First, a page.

UPDATE on coronavirus in Wuhan/Hubei Province (February 2020): Due to the current outbreak of novel coronavirus (2019-nCoV), countries and health agencies across the world have advised that people should avoid travel to Wuhan and the province of Hubei.
Putting together your travel itinerary for Wuhan, capital city of China‘s Hubei Province, can prove a little tricky. Impenetrable language barriers and limited English language internet resources mean that finding the best things to see and do often proves tricky. Though it’s hard to know where to start in such a big city, luckily we’ve gathered together 12 of the unmissable attractions Wuhan has to offer.
Wuhan’s Yellow Crane Tower is the city’s most revered landmark. The building as it currently stands was erected in 1981; however this historical pagoda has been torn down and rebuilt more times than most people care to remember. Once a military watch tower, the five-floor structure now serves purely commemorative purposes. As a source of pride among locals, it’s a universally accepted truth that no trip to Wuhan is complete without climbing to the fifth floor and checking out the bird’s-eye view.
Inspired by the Chu-Han Dynasty, the City of Wuhan and the spirit of the Han nationality, this theatrical, acrobatic water spectacle is a unique and unmissable experience. The show takes place inside a stadium which was custom-built to resemble a Chinese-lantern. The building itself, often described as an architectural marvel, is enough to get the crowd excited. Launched in Wuhan in 2014, this stunning performance is the brainchild of renowned theatre director, Franco Dragone, also known for his involvement in Cirque du Soleil.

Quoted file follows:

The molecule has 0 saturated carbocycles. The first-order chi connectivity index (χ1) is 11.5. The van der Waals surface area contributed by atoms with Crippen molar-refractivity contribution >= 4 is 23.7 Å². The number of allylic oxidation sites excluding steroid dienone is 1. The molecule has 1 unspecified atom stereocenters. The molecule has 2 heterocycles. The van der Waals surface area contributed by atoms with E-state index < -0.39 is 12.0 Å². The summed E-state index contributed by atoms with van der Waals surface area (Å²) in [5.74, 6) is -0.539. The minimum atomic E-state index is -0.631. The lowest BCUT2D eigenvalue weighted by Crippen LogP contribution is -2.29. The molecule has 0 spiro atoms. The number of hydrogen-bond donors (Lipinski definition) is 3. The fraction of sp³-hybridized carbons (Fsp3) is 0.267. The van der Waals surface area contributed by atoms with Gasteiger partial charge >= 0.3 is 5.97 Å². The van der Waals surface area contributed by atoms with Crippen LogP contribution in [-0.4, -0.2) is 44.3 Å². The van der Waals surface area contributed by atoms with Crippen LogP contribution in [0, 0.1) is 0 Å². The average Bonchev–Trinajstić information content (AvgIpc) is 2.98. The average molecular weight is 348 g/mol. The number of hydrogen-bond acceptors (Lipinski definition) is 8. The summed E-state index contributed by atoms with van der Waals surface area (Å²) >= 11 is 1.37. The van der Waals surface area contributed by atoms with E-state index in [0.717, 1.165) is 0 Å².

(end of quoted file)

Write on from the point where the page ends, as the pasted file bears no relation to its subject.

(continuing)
Despite being repeatedly destroyed and rebuilt over the years, this Buddhist shrine has managed to maintain a unique and intricate beauty. A strong aroma of incense wafts through the grounds of the fully functioning temple as monks meditate and visiting worshippers drop by and show their respects. Atop a hill behind the buildings sits Hongshan Pagoda. To top off your temple experience, be sure to take the opportunity to wend your way up the historical winding staircases to the seventh floor and take a look out over the grounds from the balcony.
Stretched alongside the Chu River, Han Street is understandably one of Wuhan’s most celebrated attractions. The street’s lively centre is packed with snack booths, drink stalls and restaurants, all nestled under trellises of willow-like fairy lights. Walk a little further and you will discover a mix of traditional Chinese and modern architecture housing all of your favourite high-street stores. Furthermore, if the timing is right, you may even be lucky enough to catch an open-air performance taking place on the street’s very own public stage.
It’s hard not to be won over by Wuhan’s bohemian Tan Hua Lin pedestrian street. Packed full of boutique stores and quirky galleries, an afternoon quickly goes by roaming in and out of shops and chatting with the crafty proprietors, but make sure to leave enough time for coffee. With what seems like an unlimited selection of independent cafés and tea-houses, Tan Hua Lin is the best spot in town to nestle down with a good book or a group of friends and re-caffeinate.